It is really starting to look like Christmas in Connecticut. That means it is time for my favorite holiday tradition, a Christmas tree hunting adventure! For years the Sunday’s Bread family has been donning warm winter clothes and sturdy boots to take a hayride into the fields of the Connecticut countryside to cut down a fresh tree.
On our first trip to the farm we noticed families from around CT and NY enjoying delicious tailgate spreads. Given that we are all-in foodies around here we just had to do the same. Read on for our favorite Christmas Tree Cutting tailgate menu, some tips and more about this wonderful tradition. As you can see, GG, was all-in with her favorite tartan scarf.
Christmas tree cutting tips
We started cutting down a fresh tree twelve years ago. The girls were so young. While now the hayride is optional back then we had to take it as they could not walk that far. So first tip – check the weather and it is likely you will need to wear warm clothes and boots. If the day is going to be cold, you may even want some hand and toe warmers.
The atmosphere is very festive. Where we go they even have oxen (see picture). They also have a cute Christmas market where you can buy ornaments, wreaths and of course trees. We prefer the adventure of walking through the fields to find one. Your own cut tree is as fresh as you can get so they last easily through the holidays. I guess you can tell that I am a fresh tree gal. There has never been a question of fresh versus artificial at the SB house. I love the smell of fresh pine, and the way the white lights glow against the needles.
As much as I love a fresh tree, there are a few items you may want to bring with you (even if you buy one from the market or local home store). While our tree farm does provide some cord to tie the tree to the roof, we always install our ski rack and bring our own set of cords for tying it securely. As I love the Christmas market and often buy a wreath or other items, I usually bring a plastic bag for the trunk so that the needles do not get everywhere.
Once you find your tree, perhaps the most important tip is to stay next to it. Our girls usually disagree about which tree is coming home with us so that means one of us has to stay with the trees under consideration. Mr SB then uses one of the farm’s saws (they give you those), and we all help securely get it down. At our farm, you are given a tag and part of the tag stays with the tree. You move the tree to the side and then they will pick it up and put it on their wagon to bring it to the parking area.
A note on Christmas tree decorating
Growing up in Rhode Island, we always had a beautiful tree. As I adore Christmas and all of the preparations I often decorated it. I was the most enthusiastic one especially after my sisters had left for college. You could say I am bit of an expert at this point. Now, I love taking out the antique ornaments. Some ornaments are from my grandparents – at least 100 years old at this point. We have also collected ornaments from around the world. We have brought back ornaments from our tours of the National Parks, Mexico, France, South America and pretty much everywhere we have traveled.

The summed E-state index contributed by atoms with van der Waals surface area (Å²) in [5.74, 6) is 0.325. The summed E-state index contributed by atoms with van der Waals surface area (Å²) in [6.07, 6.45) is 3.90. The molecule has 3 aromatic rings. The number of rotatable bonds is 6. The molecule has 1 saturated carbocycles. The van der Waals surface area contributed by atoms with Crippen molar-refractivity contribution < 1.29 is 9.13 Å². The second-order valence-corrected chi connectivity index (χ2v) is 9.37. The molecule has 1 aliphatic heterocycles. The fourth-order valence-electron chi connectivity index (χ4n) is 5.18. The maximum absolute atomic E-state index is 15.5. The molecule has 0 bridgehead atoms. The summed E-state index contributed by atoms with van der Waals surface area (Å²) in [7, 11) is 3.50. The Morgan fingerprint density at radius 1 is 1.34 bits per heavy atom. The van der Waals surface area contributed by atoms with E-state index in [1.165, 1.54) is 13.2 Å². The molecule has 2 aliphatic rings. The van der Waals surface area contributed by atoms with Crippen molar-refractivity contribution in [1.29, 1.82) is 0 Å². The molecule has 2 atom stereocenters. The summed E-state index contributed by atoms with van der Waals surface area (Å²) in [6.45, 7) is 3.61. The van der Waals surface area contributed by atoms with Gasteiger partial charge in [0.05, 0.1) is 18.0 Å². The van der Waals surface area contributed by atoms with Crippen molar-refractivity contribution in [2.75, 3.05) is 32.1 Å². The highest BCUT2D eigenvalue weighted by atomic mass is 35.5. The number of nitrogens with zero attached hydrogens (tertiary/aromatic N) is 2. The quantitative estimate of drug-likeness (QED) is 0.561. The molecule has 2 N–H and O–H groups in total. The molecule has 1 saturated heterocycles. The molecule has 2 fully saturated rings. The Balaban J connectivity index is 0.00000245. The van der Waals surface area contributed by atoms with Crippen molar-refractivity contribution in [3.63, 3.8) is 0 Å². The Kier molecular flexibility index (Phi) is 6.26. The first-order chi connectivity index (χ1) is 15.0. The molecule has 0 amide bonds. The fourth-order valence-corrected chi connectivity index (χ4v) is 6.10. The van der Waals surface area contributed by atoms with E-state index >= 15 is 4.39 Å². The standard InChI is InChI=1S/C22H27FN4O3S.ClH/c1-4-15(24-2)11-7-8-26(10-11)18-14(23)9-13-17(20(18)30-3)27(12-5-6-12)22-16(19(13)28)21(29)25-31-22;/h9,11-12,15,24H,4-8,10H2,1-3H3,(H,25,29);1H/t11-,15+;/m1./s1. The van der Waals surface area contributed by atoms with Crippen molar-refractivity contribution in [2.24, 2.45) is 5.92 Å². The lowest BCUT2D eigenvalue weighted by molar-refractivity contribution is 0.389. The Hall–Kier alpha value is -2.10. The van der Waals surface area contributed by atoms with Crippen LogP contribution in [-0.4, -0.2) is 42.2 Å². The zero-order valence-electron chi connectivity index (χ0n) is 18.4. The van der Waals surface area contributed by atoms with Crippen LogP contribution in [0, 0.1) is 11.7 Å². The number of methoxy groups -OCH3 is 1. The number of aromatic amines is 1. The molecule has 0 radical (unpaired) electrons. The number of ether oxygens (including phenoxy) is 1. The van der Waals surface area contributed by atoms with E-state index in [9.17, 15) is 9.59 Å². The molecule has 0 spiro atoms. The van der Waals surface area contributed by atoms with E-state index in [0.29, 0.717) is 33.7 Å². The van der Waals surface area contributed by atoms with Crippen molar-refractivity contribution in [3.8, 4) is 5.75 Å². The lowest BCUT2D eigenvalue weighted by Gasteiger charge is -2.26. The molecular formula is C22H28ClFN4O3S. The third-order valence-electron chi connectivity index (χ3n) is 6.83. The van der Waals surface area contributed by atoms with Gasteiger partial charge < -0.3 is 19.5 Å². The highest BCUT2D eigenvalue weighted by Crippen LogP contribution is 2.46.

What do I do with the girls’ home made ornaments?
As for the home made ornaments from Sunday School or school – well, it all goes on the tree. I love the memories. I know in the blogging world, the trend is a super coordinated, perfect tree – that is just not me. It does not bring me joy. So, up goes the cardboard cutout with a little photo of my college girl when she was five. I add some beautiful gold ribbon as a garland along with candy canes and gingerbread cookies. At least in our eyes the tree is very beautiful and full of Christmas spirit, memories and meaning.
Christmas tree cutting tailgate tips
Back to the tree cutting, we usually go with other families. As the farms can be crowded, we caravan so we can park next to each other. We all bring our favorite menu items. So here is the menu – it may be a bit eclectic but delicious all of the same and travels easily. Oh, and Mr. SB loves to bring his portable grill.
I am including his recipe too. The caper mayonnaise is to die for, and that leftover Thanksgiving turkey is delectable when dipped in it (shh don’t tell). I also love the mayo slathered on some sourdough bread piled high with turkey for the best sandwich ever. It would even make a delicious dip for crudite or some plain ol potato chips.
Christmas tree cutting tailgate menu
OK our tailgate philosophy is pretty simple. Delicious, easy food that can be consumed ideally with your fingers (finger food:). I love to make it cute with a tartan tablecloth, festive ice bucket decorated with candy canes (a galvanized steel bucket that I picked up at Michaels a few years ago) and matching tartan plates/cups. All easy and no fuss.
Red cabbage and carrot slaw with an apple cider vinaigrette
Bagels and cream cheese
Chocolate cookies with peppermint kisses
Assorted Christmas cookies including gingerbread men/women and Christmas trees
We brought the buffalo dip in an insulated cooler and then reheated it on the grill. Mr. SB prepared the meat at home so it was ready to go on site. We used a folding table versus our tailgate as it was just easier to lay out the spread.
After a hearty tailgate we ventured out into the farm. We found our tree and even decorated it that evening (GG was tired!). We had some leftover turkey from Thanksgiving so I made my Turkey Tetrazzini and we chilled out while watching the Christmas Chronicles. Is there a better day than that? Would love to hear your Christmas and holiday traditions. Check back as I will be sharing how to decorate your mantle with natural greens and more!